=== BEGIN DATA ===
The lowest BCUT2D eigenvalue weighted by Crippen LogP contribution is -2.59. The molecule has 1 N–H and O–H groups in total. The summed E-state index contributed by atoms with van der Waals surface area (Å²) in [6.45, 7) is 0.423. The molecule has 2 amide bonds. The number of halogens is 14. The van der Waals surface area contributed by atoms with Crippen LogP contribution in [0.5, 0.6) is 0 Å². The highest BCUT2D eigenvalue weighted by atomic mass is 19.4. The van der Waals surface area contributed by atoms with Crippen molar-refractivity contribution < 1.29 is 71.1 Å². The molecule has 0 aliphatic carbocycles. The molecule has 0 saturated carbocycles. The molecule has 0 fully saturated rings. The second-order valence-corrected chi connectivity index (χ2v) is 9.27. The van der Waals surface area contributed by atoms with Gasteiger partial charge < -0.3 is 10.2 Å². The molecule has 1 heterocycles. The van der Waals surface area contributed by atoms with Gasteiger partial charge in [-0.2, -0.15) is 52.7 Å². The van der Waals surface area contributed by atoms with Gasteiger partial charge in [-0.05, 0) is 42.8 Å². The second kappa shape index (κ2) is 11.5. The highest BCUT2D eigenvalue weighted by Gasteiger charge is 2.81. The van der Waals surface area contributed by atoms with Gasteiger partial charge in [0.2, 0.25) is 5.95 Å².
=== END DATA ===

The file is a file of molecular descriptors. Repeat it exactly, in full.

The lowest BCUT2D eigenvalue weighted by Crippen LogP contribution is -2.59. The molecule has 1 N–H and O–H groups in total. The summed E-state index contributed by atoms with van der Waals surface area (Å²) in [6.45, 7) is 0.423. The molecule has 2 amide bonds. The number of halogens is 14. The van der Waals surface area contributed by atoms with Crippen LogP contribution in [0.5, 0.6) is 0 Å². The highest BCUT2D eigenvalue weighted by atomic mass is 19.4. The van der Waals surface area contributed by atoms with Crippen molar-refractivity contribution < 1.29 is 71.1 Å². The molecule has 0 aliphatic carbocycles. The molecule has 0 saturated carbocycles. The molecule has 0 fully saturated rings. The second-order valence-corrected chi connectivity index (χ2v) is 9.27. The van der Waals surface area contributed by atoms with Gasteiger partial charge < -0.3 is 10.2 Å². The molecule has 1 heterocycles. The van der Waals surface area contributed by atoms with Gasteiger partial charge in [-0.2, -0.15) is 52.7 Å². The van der Waals surface area contributed by atoms with Gasteiger partial charge in [-0.05, 0) is 42.8 Å². The second kappa shape index (κ2) is 11.5. The highest BCUT2D eigenvalue weighted by Gasteiger charge is 2.81. The van der Waals surface area contributed by atoms with Gasteiger partial charge in [0.2, 0.25) is 5.95 Å².